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Nigerians pay most for food since 1999

Nigerians pay most for food since 1999

Nigerians are paying the most for food under this administration than they have in the last 22 years (1999). No fewer than 63 percent of Nigerians spend over 70 percent of their income on food as inflation rises spontaneously under the regime of President Muhammadu Buhari, marking the highest since 1999.

When President Buhari took office in 2015, he promised to diversify Nigeria’s oil-denominated economy by investing more in agriculture and encouraging farming. The government aimed at food self-sufficiency and increased foreign exchange earnings.

Despite the administration’s professed commitment to developing the agricultural sector, and indeed investment worth over N862.4 billion in the sector, agriculture has grown at the weakest rate under the Buhari administration than any other government since the return of democracy in 1999.

The sector has grown at an average of 15-16 percent in the past six years. This is according to data from Statisense, a data consulting firm.

By comparison, the sector grew by 133 percent under the Obasanjo administration; 19.1 percent under President Musa Yar’Adua’s short tenure and 22.2 percent under Goodluck Jonathan’s government.

In terms of the agricultural sector’s contribution to the GDP, the Buhari administration has so far done better than only the Jonathan administration, based on an analysis by Statisense.

Data evaluated by the firm show that the sector contributed an average of 27.5 percent under President Obasanjo, 25.6 percent under President Yar’Adua, 21.75 percent under President Jonathan and 21.90 percent under President Buhari.

The firm reveals that food inflation rate has increased by 142.2 percent in this current regime compared with rates of previous regimes in the last 22 years.

Read Also: Nigerians hurting as food inflation exceeds global record

“The rate of food inflation in Nigeria is at its worst under the regime of President Muhammadu Buhari, when compared to previous administrations,” the firm states.

The report further details the pattern of food inflation since 1999, which showed that the food inflation rate in the country had grown by 1,083 percent in about 22 years.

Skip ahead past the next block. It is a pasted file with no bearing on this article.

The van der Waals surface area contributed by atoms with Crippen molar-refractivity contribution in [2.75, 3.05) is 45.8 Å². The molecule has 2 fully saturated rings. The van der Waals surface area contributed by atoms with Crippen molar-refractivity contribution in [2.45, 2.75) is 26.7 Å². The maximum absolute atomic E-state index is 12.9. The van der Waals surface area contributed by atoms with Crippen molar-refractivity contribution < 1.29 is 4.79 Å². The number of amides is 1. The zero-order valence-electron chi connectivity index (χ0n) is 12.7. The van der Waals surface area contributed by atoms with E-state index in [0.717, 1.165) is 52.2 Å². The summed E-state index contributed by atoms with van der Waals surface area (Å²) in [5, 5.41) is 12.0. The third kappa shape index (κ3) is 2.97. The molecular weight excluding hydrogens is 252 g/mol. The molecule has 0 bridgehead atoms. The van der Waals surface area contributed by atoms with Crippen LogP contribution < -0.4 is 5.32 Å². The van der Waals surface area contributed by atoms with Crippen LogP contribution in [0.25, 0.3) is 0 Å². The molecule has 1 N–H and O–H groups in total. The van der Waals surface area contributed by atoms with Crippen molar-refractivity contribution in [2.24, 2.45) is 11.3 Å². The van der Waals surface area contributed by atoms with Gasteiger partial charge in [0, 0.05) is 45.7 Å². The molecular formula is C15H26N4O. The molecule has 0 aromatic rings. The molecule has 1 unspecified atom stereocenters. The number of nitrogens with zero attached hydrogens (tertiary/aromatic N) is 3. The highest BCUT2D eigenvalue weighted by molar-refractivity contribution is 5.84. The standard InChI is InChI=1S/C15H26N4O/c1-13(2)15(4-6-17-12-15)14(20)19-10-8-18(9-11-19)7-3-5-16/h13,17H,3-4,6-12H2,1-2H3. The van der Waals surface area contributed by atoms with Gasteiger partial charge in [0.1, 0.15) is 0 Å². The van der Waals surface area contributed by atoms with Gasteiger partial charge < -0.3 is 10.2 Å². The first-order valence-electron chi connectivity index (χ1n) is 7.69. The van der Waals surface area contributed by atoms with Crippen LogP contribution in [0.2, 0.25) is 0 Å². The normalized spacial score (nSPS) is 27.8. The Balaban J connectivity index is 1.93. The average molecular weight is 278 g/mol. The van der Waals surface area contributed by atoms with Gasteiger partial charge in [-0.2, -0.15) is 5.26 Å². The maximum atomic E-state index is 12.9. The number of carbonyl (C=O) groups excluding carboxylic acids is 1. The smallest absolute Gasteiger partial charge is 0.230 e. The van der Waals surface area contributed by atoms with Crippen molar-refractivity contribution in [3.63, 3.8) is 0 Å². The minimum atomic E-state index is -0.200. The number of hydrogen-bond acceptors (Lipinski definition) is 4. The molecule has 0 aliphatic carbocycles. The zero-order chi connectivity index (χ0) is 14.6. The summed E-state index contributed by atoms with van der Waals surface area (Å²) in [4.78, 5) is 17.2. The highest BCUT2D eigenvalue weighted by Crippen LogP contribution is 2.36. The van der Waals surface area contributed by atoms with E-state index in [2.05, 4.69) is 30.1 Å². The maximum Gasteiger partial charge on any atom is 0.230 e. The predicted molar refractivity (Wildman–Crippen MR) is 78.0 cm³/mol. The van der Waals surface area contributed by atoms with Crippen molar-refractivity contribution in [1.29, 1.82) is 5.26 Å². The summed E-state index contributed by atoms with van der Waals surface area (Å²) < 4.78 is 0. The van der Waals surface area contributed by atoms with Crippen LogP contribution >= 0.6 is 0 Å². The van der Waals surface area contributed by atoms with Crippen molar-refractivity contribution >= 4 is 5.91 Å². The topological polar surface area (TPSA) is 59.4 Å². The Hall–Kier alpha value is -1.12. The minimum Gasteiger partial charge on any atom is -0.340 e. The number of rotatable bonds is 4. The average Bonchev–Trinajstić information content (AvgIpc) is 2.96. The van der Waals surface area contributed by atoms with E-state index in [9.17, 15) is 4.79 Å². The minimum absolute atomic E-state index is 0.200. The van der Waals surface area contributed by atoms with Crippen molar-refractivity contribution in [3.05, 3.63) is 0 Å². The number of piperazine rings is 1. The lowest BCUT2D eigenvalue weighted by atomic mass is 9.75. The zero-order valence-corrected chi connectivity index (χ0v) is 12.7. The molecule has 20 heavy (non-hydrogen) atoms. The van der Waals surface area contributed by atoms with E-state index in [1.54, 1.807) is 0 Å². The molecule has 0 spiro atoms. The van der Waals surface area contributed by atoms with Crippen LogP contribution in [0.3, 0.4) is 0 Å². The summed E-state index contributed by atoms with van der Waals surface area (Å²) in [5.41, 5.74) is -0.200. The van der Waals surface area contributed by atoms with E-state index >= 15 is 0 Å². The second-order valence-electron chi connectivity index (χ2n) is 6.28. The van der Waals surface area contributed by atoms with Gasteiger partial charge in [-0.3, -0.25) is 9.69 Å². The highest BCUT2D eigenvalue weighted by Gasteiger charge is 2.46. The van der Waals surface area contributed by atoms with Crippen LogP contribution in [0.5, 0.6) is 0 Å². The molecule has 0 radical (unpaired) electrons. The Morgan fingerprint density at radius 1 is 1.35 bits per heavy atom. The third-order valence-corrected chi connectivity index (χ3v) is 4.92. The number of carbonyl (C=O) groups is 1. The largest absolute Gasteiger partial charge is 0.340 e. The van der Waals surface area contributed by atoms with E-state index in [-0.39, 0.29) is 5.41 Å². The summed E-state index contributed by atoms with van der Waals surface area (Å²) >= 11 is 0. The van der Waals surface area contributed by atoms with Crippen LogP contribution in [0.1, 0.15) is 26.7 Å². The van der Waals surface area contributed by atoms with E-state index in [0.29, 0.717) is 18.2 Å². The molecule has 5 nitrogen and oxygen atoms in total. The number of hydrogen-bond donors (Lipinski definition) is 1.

Data from the firm note that food inflation in the country grew by 94.1 percent during the Obasanjo’s administration of eight years, 47.6 percent during the Yar’Adua’s administration of three years, 60.3 percent during the Jonathan’s administration of five years, and 142.2 percent during the current regime.

The Emir of Kano, Aminu Bayero, in July urged the President to pay more attention to the problems of security, poverty, and food inflation in the country.

He commended the President for carrying out so many infrastructure projects in the state and across the nation in spite of the global economic meltdown caused by the Coronavirus pandemic, but urged that more attention be paid to the problems of security, poverty and food inflation.

Ken Ife, an economic policy analyst for the World Bank and UNIDO, states that a lot still needs to be done, especially in meeting local demands for consumer goods both as a lifestyle essential and as an important driver of economic activity.

“The consumer goods sector, like others, is having its fair share of pandemic induced challenges including forex scarcity, rising inflation and import bottlenecks,” he says.

“These, combined with a shrinking disposable income, have made many foreign products, which hitherto posed a fierce competition to local players, out of reach for many consumers,” he states.

John Akerele, an agribusiness expert, states that Nigeria is currently experiencing extremely high food inflation rate largely because of insecurity and the poor economic situation in the country.

“Insecurity in the North, where most of the agricultural produce from Nigeria come from, has prevented farmers from going to the farm.

“When farmers can’t farm at the large scale they usually would, it means harvest will be lean and there will be limited produce which more money will then be required to purchase,” he says.

The rising prices of food staples are pushing many households below the poverty line. Based on the selected food price watch data for September 2021 released by the National Bureau of Statistics (NBS), major consumer staples showed significant increases year-on-year. Though food inflation has been trending down in recent months, food prices are still on the rise.

This is because the descent in food inflation has been largely due to base effects and not improved fundamentals. Despite the recent moderation in the food prices month/month, Nigeria is still far from averting a food crisis.

This is mainly because the use of fertilizers by farmers has been limited given the rising costs of fertilizers, further exacerbated by the ineligibility to source FX from the official market in importing fertilizers.

The food supply chain disruptions caused by the pandemic translated to an increase in price across food items in the country. Insecurity in the country, ranging from incessant attacks on farmers by herdsmen to banditry and kidnappings, have further worsened the situation, leading to a greater risk of food crisis.

The closure of the borders also contributed to the increase in food prices. However, despite the reopening of the land borders, food prices continue to rise.

According to Fitch, the average Nigerian household spends above 62 percent of its income on food, and the figure is substantially higher for the 83 million Nigerians who live below the poverty line. Also, local production still lags behind significantly when compared with domestic consumption.